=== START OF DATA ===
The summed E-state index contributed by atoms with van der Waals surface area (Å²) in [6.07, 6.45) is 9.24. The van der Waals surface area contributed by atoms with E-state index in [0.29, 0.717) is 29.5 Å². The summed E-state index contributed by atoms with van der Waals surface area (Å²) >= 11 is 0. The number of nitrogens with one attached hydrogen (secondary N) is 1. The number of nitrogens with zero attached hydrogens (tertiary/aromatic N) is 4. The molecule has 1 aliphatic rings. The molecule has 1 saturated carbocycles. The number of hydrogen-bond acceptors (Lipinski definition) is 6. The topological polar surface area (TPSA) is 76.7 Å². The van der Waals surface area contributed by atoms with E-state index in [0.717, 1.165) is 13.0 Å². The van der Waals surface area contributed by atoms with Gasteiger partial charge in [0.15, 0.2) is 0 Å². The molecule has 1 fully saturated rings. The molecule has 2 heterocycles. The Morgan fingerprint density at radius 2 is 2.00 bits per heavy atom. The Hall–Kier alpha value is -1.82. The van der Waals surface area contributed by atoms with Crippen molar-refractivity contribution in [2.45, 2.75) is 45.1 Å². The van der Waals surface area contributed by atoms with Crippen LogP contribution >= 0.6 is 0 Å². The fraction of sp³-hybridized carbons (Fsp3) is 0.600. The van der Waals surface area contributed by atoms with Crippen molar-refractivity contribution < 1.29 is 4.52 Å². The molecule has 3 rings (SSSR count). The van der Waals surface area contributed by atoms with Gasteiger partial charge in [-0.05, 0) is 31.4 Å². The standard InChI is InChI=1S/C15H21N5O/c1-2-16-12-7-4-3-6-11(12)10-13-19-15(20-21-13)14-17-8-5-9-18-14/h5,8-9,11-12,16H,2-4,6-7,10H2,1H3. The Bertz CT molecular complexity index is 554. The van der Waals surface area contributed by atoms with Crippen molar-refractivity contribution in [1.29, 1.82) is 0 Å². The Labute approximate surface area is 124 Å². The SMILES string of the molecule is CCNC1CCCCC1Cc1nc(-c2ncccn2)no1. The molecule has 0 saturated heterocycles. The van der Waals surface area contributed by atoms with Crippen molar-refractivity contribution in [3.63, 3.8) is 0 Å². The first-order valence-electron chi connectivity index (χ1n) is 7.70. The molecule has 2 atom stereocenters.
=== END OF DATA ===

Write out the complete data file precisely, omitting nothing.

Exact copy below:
The summed E-state index contributed by atoms with van der Waals surface area (Å²) in [6.07, 6.45) is 9.24. The van der Waals surface area contributed by atoms with E-state index in [0.29, 0.717) is 29.5 Å². The summed E-state index contributed by atoms with van der Waals surface area (Å²) >= 11 is 0. The number of nitrogens with one attached hydrogen (secondary N) is 1. The number of nitrogens with zero attached hydrogens (tertiary/aromatic N) is 4. The molecule has 1 aliphatic rings. The molecule has 1 saturated carbocycles. The number of hydrogen-bond acceptors (Lipinski definition) is 6. The topological polar surface area (TPSA) is 76.7 Å². The van der Waals surface area contributed by atoms with E-state index in [0.717, 1.165) is 13.0 Å². The van der Waals surface area contributed by atoms with Gasteiger partial charge in [0.15, 0.2) is 0 Å². The molecule has 1 fully saturated rings. The molecule has 2 heterocycles. The Morgan fingerprint density at radius 2 is 2.00 bits per heavy atom. The Hall–Kier alpha value is -1.82. The van der Waals surface area contributed by atoms with Crippen molar-refractivity contribution in [2.45, 2.75) is 45.1 Å². The van der Waals surface area contributed by atoms with Crippen LogP contribution >= 0.6 is 0 Å². The fraction of sp³-hybridized carbons (Fsp3) is 0.600. The van der Waals surface area contributed by atoms with Crippen molar-refractivity contribution < 1.29 is 4.52 Å². The molecule has 3 rings (SSSR count). The van der Waals surface area contributed by atoms with Gasteiger partial charge in [-0.05, 0) is 31.4 Å². The standard InChI is InChI=1S/C15H21N5O/c1-2-16-12-7-4-3-6-11(12)10-13-19-15(20-21-13)14-17-8-5-9-18-14/h5,8-9,11-12,16H,2-4,6-7,10H2,1H3. The Bertz CT molecular complexity index is 554. The van der Waals surface area contributed by atoms with Crippen molar-refractivity contribution in [1.29, 1.82) is 0 Å². The Labute approximate surface area is 124 Å². The SMILES string of the molecule is CCNC1CCCCC1Cc1nc(-c2ncccn2)no1. The molecule has 0 saturated heterocycles. The van der Waals surface area contributed by atoms with Crippen molar-refractivity contribution in [3.63, 3.8) is 0 Å². The first-order valence-electron chi connectivity index (χ1n) is 7.70. The molecule has 2 atom stereocenters.